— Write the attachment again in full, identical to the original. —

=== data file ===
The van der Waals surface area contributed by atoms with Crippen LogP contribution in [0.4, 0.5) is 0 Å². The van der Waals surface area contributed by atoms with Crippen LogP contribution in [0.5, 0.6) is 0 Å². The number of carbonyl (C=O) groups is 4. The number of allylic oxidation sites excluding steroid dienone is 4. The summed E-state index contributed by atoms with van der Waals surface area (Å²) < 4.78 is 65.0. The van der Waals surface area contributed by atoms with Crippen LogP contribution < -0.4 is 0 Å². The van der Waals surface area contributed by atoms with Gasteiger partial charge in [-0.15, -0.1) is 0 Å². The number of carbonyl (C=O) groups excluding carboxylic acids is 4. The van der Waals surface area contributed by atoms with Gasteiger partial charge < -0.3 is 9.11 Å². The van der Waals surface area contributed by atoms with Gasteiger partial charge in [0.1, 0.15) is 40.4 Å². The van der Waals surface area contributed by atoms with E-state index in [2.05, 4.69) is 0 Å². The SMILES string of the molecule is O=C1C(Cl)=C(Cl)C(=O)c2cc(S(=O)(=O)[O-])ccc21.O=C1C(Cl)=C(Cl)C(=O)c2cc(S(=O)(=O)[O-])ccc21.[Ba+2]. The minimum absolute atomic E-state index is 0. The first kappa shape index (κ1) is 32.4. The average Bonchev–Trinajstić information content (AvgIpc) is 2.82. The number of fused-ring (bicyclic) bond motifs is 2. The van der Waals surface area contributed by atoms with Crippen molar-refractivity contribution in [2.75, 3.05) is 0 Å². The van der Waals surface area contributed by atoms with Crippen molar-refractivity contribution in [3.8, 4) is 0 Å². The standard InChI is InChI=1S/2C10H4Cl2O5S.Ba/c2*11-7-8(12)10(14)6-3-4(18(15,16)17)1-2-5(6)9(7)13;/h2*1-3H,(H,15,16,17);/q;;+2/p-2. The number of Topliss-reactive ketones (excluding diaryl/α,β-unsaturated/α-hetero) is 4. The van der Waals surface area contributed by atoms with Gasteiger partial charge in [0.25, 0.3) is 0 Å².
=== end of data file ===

The van der Waals surface area contributed by atoms with Crippen LogP contribution in [0.4, 0.5) is 0 Å². The van der Waals surface area contributed by atoms with Crippen LogP contribution in [0.5, 0.6) is 0 Å². The number of carbonyl (C=O) groups is 4. The number of allylic oxidation sites excluding steroid dienone is 4. The summed E-state index contributed by atoms with van der Waals surface area (Å²) < 4.78 is 65.0. The van der Waals surface area contributed by atoms with Crippen LogP contribution < -0.4 is 0 Å². The van der Waals surface area contributed by atoms with Gasteiger partial charge in [-0.15, -0.1) is 0 Å². The number of carbonyl (C=O) groups excluding carboxylic acids is 4. The van der Waals surface area contributed by atoms with Gasteiger partial charge < -0.3 is 9.11 Å². The van der Waals surface area contributed by atoms with Gasteiger partial charge in [0.1, 0.15) is 40.4 Å². The van der Waals surface area contributed by atoms with E-state index in [2.05, 4.69) is 0 Å². The SMILES string of the molecule is O=C1C(Cl)=C(Cl)C(=O)c2cc(S(=O)(=O)[O-])ccc21.O=C1C(Cl)=C(Cl)C(=O)c2cc(S(=O)(=O)[O-])ccc21.[Ba+2]. The minimum absolute atomic E-state index is 0. The first kappa shape index (κ1) is 32.4. The average Bonchev–Trinajstić information content (AvgIpc) is 2.82. The number of fused-ring (bicyclic) bond motifs is 2. The van der Waals surface area contributed by atoms with Crippen molar-refractivity contribution in [2.75, 3.05) is 0 Å². The van der Waals surface area contributed by atoms with Crippen molar-refractivity contribution in [3.8, 4) is 0 Å². The standard InChI is InChI=1S/2C10H4Cl2O5S.Ba/c2*11-7-8(12)10(14)6-3-4(18(15,16)17)1-2-5(6)9(7)13;/h2*1-3H,(H,15,16,17);/q;;+2/p-2. The number of Topliss-reactive ketones (excluding diaryl/α,β-unsaturated/α-hetero) is 4. The van der Waals surface area contributed by atoms with Gasteiger partial charge in [0.25, 0.3) is 0 Å².